brutal beatdown on Wednesday, investors are wasting no
time picking themselves up off the mat.
During pre-market trading, the S&P 500 looked to be headed
for a second straight drop following
former FBI director Robert Mueller’s appointment as special
counsel to investigate Russian efforts to influence the
November election. But the index recovered in early trading on
Thursday, gaining 0.4%.
The relief rally can also be seen elsewhere in global markets.
Safe haven assets gave back some earlier gains as gold decreased
0.2% and the yen slid 0.6% versus the US dollar.
However, the relief did not translate overseas, as the Stoxx
Europe 600 dropped 0.7% during regular trading hours, while the
MSCI All-World Index lost 1.2%.
The relatively muted reaction is a far cry from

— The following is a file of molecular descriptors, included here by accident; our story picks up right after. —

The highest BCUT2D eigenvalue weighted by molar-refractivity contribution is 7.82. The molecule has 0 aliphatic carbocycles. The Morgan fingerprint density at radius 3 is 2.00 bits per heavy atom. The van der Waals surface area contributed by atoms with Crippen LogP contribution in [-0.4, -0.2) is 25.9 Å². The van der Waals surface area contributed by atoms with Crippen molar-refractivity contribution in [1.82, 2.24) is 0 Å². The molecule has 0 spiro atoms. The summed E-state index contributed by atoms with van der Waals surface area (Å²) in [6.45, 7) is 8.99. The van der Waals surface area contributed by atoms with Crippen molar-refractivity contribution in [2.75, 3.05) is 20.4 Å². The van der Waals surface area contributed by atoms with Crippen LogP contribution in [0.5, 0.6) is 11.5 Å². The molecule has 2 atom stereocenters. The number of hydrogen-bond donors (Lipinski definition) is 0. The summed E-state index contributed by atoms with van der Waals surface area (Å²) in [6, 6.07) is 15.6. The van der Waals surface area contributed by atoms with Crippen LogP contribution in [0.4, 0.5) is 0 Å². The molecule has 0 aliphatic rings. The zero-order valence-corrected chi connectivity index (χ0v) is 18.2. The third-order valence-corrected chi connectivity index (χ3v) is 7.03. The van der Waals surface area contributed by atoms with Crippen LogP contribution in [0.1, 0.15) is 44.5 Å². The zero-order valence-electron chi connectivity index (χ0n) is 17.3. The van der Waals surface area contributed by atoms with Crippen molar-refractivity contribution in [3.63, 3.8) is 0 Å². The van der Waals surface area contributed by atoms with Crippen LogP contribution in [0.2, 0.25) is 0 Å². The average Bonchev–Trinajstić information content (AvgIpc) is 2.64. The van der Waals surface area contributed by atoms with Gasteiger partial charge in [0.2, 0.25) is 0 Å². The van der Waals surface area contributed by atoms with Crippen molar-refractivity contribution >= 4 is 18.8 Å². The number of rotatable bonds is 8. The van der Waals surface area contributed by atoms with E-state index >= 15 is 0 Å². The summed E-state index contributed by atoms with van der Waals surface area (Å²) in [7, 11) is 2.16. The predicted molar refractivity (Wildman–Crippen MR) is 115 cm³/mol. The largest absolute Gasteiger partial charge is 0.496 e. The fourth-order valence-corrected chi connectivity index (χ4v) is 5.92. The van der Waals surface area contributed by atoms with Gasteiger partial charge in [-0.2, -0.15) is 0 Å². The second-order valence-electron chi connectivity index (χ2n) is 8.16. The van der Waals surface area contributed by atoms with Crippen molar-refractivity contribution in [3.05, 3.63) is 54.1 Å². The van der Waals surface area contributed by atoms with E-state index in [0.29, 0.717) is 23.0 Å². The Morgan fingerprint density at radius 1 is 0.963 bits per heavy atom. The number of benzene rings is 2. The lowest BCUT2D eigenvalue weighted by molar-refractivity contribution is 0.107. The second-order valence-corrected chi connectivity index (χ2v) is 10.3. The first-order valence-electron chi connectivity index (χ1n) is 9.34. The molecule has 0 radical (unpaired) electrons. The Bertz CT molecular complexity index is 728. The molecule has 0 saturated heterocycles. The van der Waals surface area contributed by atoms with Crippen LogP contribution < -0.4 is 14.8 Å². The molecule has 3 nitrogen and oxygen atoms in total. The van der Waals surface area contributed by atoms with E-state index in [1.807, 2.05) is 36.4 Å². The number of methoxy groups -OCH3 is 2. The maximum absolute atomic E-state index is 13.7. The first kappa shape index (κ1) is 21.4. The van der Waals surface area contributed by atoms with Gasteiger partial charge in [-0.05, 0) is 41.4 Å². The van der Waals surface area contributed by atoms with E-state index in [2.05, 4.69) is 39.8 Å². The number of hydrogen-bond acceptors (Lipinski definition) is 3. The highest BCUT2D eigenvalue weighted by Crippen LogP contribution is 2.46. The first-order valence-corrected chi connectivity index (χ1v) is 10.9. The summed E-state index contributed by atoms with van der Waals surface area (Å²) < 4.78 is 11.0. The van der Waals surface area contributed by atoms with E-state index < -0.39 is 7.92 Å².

what was seen on Wednesday, when the S&P 500 dropped
1.7%, its biggest decline since September 9, and a stock market
fear gauge spiked almost 50%.
The snappy recovery in stocks should be of little surprise,
considering US equity investors have made a habit of
buying on weakness throughout the eight-year bull market.
Following the United Kingdom’s vote to leave the European Union
last June, the S&P 500 fell 5.3% over two trading sessions,
only to make up those losses in about a week.
The same dynamic was in play when China unexpectedly devalued its
currency in August 2015. After the S&P 500 underwent an 11%
correction, traders bought the dip and restored the benchmark to
its pre-sell-off levels within about two months.
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